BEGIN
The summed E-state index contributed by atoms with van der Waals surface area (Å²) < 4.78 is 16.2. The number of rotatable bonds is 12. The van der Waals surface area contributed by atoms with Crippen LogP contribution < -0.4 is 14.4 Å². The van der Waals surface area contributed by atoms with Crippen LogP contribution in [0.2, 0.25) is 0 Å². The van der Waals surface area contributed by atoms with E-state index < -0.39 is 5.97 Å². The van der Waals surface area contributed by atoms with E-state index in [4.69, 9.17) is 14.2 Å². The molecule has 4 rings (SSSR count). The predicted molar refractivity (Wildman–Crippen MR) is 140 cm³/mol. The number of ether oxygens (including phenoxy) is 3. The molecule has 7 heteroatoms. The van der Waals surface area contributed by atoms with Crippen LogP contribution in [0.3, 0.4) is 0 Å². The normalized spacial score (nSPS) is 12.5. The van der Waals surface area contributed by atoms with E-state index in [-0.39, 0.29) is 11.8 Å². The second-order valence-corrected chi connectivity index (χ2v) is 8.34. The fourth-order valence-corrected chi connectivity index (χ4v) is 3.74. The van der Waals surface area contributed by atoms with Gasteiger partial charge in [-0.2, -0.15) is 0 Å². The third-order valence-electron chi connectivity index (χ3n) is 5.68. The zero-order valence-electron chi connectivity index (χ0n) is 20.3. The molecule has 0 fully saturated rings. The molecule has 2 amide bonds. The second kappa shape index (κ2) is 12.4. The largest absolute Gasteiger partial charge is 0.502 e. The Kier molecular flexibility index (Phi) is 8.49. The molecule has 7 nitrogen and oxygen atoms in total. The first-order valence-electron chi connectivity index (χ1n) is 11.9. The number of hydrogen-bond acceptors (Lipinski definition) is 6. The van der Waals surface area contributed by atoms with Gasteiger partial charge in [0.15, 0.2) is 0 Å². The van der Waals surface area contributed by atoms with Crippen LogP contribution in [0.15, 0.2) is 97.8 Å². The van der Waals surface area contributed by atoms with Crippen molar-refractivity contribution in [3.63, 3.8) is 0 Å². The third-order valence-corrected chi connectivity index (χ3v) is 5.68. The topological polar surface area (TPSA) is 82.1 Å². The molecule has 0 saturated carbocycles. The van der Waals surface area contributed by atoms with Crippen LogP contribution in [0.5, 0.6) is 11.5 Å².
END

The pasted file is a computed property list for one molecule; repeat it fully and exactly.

The summed E-state index contributed by atoms with van der Waals surface area (Å²) < 4.78 is 16.2. The number of rotatable bonds is 12. The van der Waals surface area contributed by atoms with Crippen LogP contribution < -0.4 is 14.4 Å². The van der Waals surface area contributed by atoms with Crippen LogP contribution in [0.2, 0.25) is 0 Å². The van der Waals surface area contributed by atoms with E-state index < -0.39 is 5.97 Å². The van der Waals surface area contributed by atoms with E-state index in [4.69, 9.17) is 14.2 Å². The molecule has 4 rings (SSSR count). The predicted molar refractivity (Wildman–Crippen MR) is 140 cm³/mol. The number of ether oxygens (including phenoxy) is 3. The molecule has 7 heteroatoms. The van der Waals surface area contributed by atoms with Crippen LogP contribution in [0.3, 0.4) is 0 Å². The normalized spacial score (nSPS) is 12.5. The van der Waals surface area contributed by atoms with E-state index in [-0.39, 0.29) is 11.8 Å². The second-order valence-corrected chi connectivity index (χ2v) is 8.34. The fourth-order valence-corrected chi connectivity index (χ4v) is 3.74. The van der Waals surface area contributed by atoms with Gasteiger partial charge in [-0.2, -0.15) is 0 Å². The third-order valence-electron chi connectivity index (χ3n) is 5.68. The zero-order valence-electron chi connectivity index (χ0n) is 20.3. The molecule has 0 fully saturated rings. The molecule has 2 amide bonds. The second kappa shape index (κ2) is 12.4. The largest absolute Gasteiger partial charge is 0.502 e. The Kier molecular flexibility index (Phi) is 8.49. The molecule has 7 nitrogen and oxygen atoms in total. The first-order valence-electron chi connectivity index (χ1n) is 11.9. The number of hydrogen-bond acceptors (Lipinski definition) is 6. The van der Waals surface area contributed by atoms with Gasteiger partial charge in [0.15, 0.2) is 0 Å². The van der Waals surface area contributed by atoms with Crippen LogP contribution in [0.15, 0.2) is 97.8 Å². The van der Waals surface area contributed by atoms with Crippen molar-refractivity contribution in [3.63, 3.8) is 0 Å². The third-order valence-corrected chi connectivity index (χ3v) is 5.68. The topological polar surface area (TPSA) is 82.1 Å². The molecule has 0 saturated carbocycles. The van der Waals surface area contributed by atoms with Crippen LogP contribution in [0.5, 0.6) is 11.5 Å².